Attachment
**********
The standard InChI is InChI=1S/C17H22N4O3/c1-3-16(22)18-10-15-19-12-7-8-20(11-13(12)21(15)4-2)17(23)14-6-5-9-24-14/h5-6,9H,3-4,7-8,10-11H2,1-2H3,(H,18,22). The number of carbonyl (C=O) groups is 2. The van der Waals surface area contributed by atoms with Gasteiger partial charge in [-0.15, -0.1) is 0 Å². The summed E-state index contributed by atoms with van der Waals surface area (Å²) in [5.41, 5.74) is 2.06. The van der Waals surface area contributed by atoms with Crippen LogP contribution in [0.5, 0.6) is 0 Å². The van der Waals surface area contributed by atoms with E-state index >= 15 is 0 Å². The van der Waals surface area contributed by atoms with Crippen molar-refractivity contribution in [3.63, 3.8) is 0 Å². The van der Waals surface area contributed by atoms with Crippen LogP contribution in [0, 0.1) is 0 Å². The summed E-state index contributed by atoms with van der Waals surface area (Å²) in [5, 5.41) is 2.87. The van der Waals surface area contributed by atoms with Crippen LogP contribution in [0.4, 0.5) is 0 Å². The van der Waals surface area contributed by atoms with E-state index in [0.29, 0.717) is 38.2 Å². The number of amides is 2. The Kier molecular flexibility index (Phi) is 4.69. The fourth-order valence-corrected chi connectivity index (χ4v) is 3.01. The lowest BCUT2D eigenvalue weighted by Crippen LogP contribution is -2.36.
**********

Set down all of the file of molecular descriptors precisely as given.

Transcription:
The standard InChI is InChI=1S/C17H22N4O3/c1-3-16(22)18-10-15-19-12-7-8-20(11-13(12)21(15)4-2)17(23)14-6-5-9-24-14/h5-6,9H,3-4,7-8,10-11H2,1-2H3,(H,18,22). The number of carbonyl (C=O) groups is 2. The van der Waals surface area contributed by atoms with Gasteiger partial charge in [-0.15, -0.1) is 0 Å². The summed E-state index contributed by atoms with van der Waals surface area (Å²) in [5.41, 5.74) is 2.06. The van der Waals surface area contributed by atoms with Crippen LogP contribution in [0.5, 0.6) is 0 Å². The van der Waals surface area contributed by atoms with E-state index >= 15 is 0 Å². The van der Waals surface area contributed by atoms with Crippen molar-refractivity contribution in [3.63, 3.8) is 0 Å². The van der Waals surface area contributed by atoms with Crippen LogP contribution in [0, 0.1) is 0 Å². The summed E-state index contributed by atoms with van der Waals surface area (Å²) in [5, 5.41) is 2.87. The van der Waals surface area contributed by atoms with Crippen LogP contribution in [0.4, 0.5) is 0 Å². The van der Waals surface area contributed by atoms with E-state index in [0.29, 0.717) is 38.2 Å². The number of amides is 2. The Kier molecular flexibility index (Phi) is 4.69. The fourth-order valence-corrected chi connectivity index (χ4v) is 3.01. The lowest BCUT2D eigenvalue weighted by Crippen LogP contribution is -2.36.